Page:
lcd.setCursor(1,1); // set the cursor at 1st col and 2nd row
//lcd.print("WH ");
lcd.print(" mA");
float getVPP()
  float result; 
  int readValue;                
  int maxValue = 0;             
  int minValue = 1024;          
  uint32_t start_time = millis();
  while((millis()-start_time) < 950) //read every 0.95 Sec
     readValue = analogRead(Sensor_Pin);    
     if (readValue > maxValue) 
         maxValue = readValue; 
     if (readValue < minValue) 
         minValue = readValue;
   result = ((maxValue - minValue) * Vcc) / 1024.0;  
   return result;

So what does it do, and how is it different from what you want it to do?

When there is no load connected this is what it shows:

509 sensor value
2483.92 mV
2974.77 mA
POWER :55.63 Watt

sensor value
2479.04 mV
3877.59 mA
POWER :72.51 Watt

and when a load is connected this what you see:

2479.04 mV
3877.59 mA
POWER :72.51 Watt

2479.04 mV
3877.59 mA
POWER :72.51 Watt

2483.92 mV
2974.77 mA
POWER :55.63 Watt

2479.04 mV
3877.59 mA
POWER :72.51 Watt

What do you expect to see, then?

Your timing for calls to analogRead is all over the place to my mind.

With an AC waveform the simplest approach is to directly sum the rms value over a whole mains cycle.
This means summing the squares of the readings, then taking the square root of the mean.

In loop() you take a straight mean of the current summed over a 20ms period (which depending on where you are might be 1 or 1.2 cycles. Are you attempting to calibrate out the zero? Because that is sort of what's happening. Summing over 20ms for 50Hz mains should be roughly zero.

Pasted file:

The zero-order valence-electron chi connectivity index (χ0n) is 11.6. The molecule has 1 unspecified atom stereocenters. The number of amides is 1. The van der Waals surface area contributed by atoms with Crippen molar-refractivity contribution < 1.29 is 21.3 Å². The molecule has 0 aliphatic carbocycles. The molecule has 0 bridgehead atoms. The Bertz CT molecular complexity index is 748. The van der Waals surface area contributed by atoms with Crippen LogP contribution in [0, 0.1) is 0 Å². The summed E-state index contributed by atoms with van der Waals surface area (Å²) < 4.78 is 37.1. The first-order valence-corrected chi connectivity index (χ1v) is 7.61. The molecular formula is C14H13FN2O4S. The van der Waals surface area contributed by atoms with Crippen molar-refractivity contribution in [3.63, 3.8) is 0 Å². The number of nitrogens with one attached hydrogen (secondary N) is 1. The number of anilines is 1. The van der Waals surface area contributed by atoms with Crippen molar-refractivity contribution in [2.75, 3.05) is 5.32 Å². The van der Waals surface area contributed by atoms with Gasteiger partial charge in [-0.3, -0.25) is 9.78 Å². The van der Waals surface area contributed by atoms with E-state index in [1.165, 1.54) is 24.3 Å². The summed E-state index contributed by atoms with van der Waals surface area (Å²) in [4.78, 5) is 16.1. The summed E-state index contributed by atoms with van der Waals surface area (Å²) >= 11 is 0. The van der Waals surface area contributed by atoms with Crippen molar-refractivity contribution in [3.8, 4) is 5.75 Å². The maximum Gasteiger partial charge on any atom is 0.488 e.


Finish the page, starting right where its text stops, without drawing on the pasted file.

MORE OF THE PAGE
getVPP reads for 0.95 seconds taking the max and min, to get peak-to-peak reading. If the mains is sinusoidal this is a good estimate of rms. If not, it isn't.

The standard approach for sampling a mains waveform is to sum the squares and the values over a whole number of mains cycles. From this you can calculate the mean and subtract it out, and calculate the mean square (again subtracting out the square of the mean). This gives a direct measure of true rms, whether the
mains is sinusoidal or not (although ideally you sample current and voltage together and sub their product to
get true power directly, so that the power factor doesn't have to be fudged).

Your code never calls getVPP or getACS712, BTW.

Have you checked the specifications of the ACS712? Its noisy and fairly low accuracy, being a hall-effect current sensor, its not designed for accurate measurements. It will pick up nearby magnetic fields for one thing - even
turning it in the earth's magnetic field may influence the values returned a little.

Thanks for comments.
Because of all that I changed the sensor to CT and it is working ok for resistive load but for other loads like led bulb it shows the power 10 times more than it should .Don,t know whats wrong with this now.

This is my code for using ZMCT103C

//Michael Klements
//The DIY Life
//26 February 2017

#include <LiquidCrystal.h>

int currentPin = 1;              //Assign CT input to pin 1
double kilos = 0;
int peakPower = 0;
unsigned long startMillis;
unsigned long endMillis;
LiquidCrystal lcd(8, 7, 6, 5, 4, 3,2);  //Assign LCD screen pins, as per LCD shield requirements
int backLight = 9;
void setup() 
  // Serial.begin(9600);
  pinMode(backLight, OUTPUT); //set pin 9 as output
analogWrite(backLight, 150); //controls the backlight intensity 0-254
  lcd.begin(16,2);              // columns, rows.  use 16,2 for a 16x2 LCD, etc.
  startMillis = millis();
void loop() 
  int current = 0;
  int maxCurrent = 0;
  int minCurrent = 1000;
  for (int i=0 ; i<=200 ; i++)  //Monitors and logs the current input for 200 cycles to determine max and min current
    current = analogRead(currentPin);    //Reads current input and records maximum and minimum current